by Rachael Dane via news.harvard.edu
S. Allen Counter, the founding director of the Harvard Foundation for Intercultural and Race Relations and a noted neurophysiologist, educator, and ethnographer, died on July 12. According to wikipedia.com, Counter was also known for his achievements as an explorer. In 1971, he located a group of people living in the rain forest in northern Brazil, Surinam and French Guiana; the group was descended from African slaves who had escaped from slave ships. In 1986, Counter located descendants of earlier U.S. explorers of the arctic, Matthew A. Henson and Robert E. Peary. Counter was elected to The Explorers Club in 1989. Counter also designed Arthur Ashe‘s memorial at Woodland Cemetery in Richmond, Virginia, dedicated on what would have been Ashe’s 50th birthday on July 10, 1993.
“Harvard has lost a great champion of inclusion and belonging in Dr. Allen Counter,” said President Drew Faust. “Through his leadership of the Harvard Foundation, he advanced understanding among members of our community and challenged all of us to imagine and strive for a more welcoming University and a more peaceful world. We remember today a campus citizen whose deep love of Harvard, and especially our undergraduates, leaves a lasting legacy.”
“During my years as president of Harvard, no one did more than Allen to make minority students feel welcome and at home at Harvard, to promote fruitful interaction among all races, and to serve as understanding adults to whom many undergraduates could turn in order to register their concerns, answer their questions, and have their legitimate problems communicated to the Harvard administration so that they could be understood and acted upon in appropriate ways,” recalled Derek Bok, who led the University from 1971–91 and from 2006–07. “Much of what he accomplished was unrecognized, but his contributions were invaluable, and I will always feel a great debt of gratitude for his service to the University.”
Counter did his undergraduate work in biology and sensory physiology at Tennessee State University and his graduate studies in electrophysiology at Case Western Reserve University, where he earned his Ph.D. He earned his M.D. at the Karolinska Institute in Sweden. He came to Harvard in 1970 as a postdoctoral fellow and assistant neurophysiologist at Harvard Medical School and Massachusetts General Hospital. Early in his University career, Counter lived in a student residence hall as dormitory director, resident tutor, and biological sciences tutor.
In the early 1970s, the U.S. Secretary of Health, Education, and Welfare (now the Department of Health and Human Services) named him to the National Advisory Mental Health Council of the National Institute of Mental Health. In 1975, several proposals came before the council requesting funding for projects involving psychosurgery and electrode implants in human brains. At that time, the government’s rules protecting human subjects were still evolving, and Counter believed the projects were inherently racist. He insisted the council not approve them, and they were not acted upon.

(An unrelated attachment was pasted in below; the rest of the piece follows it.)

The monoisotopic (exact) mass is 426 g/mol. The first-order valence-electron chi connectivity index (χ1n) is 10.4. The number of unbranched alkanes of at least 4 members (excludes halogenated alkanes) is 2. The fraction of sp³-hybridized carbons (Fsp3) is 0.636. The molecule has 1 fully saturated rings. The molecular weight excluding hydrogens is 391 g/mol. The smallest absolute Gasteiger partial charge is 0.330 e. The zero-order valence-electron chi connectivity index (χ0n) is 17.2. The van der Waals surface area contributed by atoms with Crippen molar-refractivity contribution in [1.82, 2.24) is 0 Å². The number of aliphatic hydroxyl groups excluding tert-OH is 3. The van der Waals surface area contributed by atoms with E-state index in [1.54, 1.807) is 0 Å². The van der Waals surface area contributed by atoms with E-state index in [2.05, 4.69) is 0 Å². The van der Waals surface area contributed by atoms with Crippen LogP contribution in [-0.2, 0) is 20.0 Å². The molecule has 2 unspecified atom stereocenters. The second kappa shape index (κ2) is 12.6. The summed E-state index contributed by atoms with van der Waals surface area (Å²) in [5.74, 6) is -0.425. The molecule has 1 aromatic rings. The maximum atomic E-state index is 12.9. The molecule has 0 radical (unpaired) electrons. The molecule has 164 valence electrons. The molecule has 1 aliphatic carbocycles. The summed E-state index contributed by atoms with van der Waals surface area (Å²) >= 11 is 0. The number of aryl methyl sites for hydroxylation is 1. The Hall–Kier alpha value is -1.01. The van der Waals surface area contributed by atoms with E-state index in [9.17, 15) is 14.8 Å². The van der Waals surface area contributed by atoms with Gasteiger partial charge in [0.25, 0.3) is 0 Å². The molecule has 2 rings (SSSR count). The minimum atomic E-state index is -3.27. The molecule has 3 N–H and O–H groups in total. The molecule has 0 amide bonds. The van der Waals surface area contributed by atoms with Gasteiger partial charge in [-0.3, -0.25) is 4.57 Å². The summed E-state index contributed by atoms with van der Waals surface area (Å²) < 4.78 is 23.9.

In the same decade, Counter taught inmates at MCI Concord with the Massachusetts Correctional Concord Achievement Rehabilitation Volunteer Experience, where he said he gave inmates the same advice his grandmother had given him: “Read a book. Develop your mind.” A later study showed that participants in the program had a lower recidivism rate than prisoners who did not take part. After a sabbatical fellowship at UCLA with neuroscientist Alan D. Grinnell in the late 1970s, Counter returned to Cambridge, where his research at Harvard Medical School focused on clinical and basic studies on nerve and muscle physiology, auditory physiology, and neurophysiological diagnosis of brain-injured children and adults.
In 1981, the University established the Harvard Foundation for Intercultural and Race Relations, which promotes peace and education and supports civility, intercultural understanding, and racial harmony on campus. Counter was its first and has been its only director. In an interview with the HistoryMakers a decade ago, Counter outlined his and the University’s vision for the foundation. “It was a new concept,” he said. “Harvard didn’t build race centers. Harvard didn’t build an Asian Center or Hispanic center, or an African-American center. We decided that we wanted a philosophy that was uniquely Harvard that we could present to our students, and then hopefully, have the rest of the country adopt it.”
That philosophy held that all Harvard buildings should be race-relations centers. “Every building belongs to our black, our Latino, our white, and our Asian students,” Counter said in the interview. “Our students have equal ownership in them, so we don’t need to build a separate building. We want the University to respond in a way to make students feel both in Harvard and of Harvard.”
Counter was raised in a segregated section of Boynton Beach, Fla. Deeply committed to Civil Rights, he said he attended his first protest when he was a boy, as the youngest participant in a “swim-in” at a whites-only beach. He said his work with the Harvard Foundation was a product of his upbringing. “In some respects, I am uniquely positioned to write about race,” he wrote in a yet-to-be-published book on the subject. “My own journey from a racially segregated Southern village, where race rules governed daily life, and white, state-sanctioned deprivations and circumscription prevailed, to level interaction and engagement with the white elite of the United States and Europe has given me an exceptional perspective. I have witnessed the arrogance of race. I have observed imagined white supremacy. And I have experienced the suffering of persons of color from individual and institutional racism.”
To read more, go to: Remembering S. Allen Counter | Harvard Gazette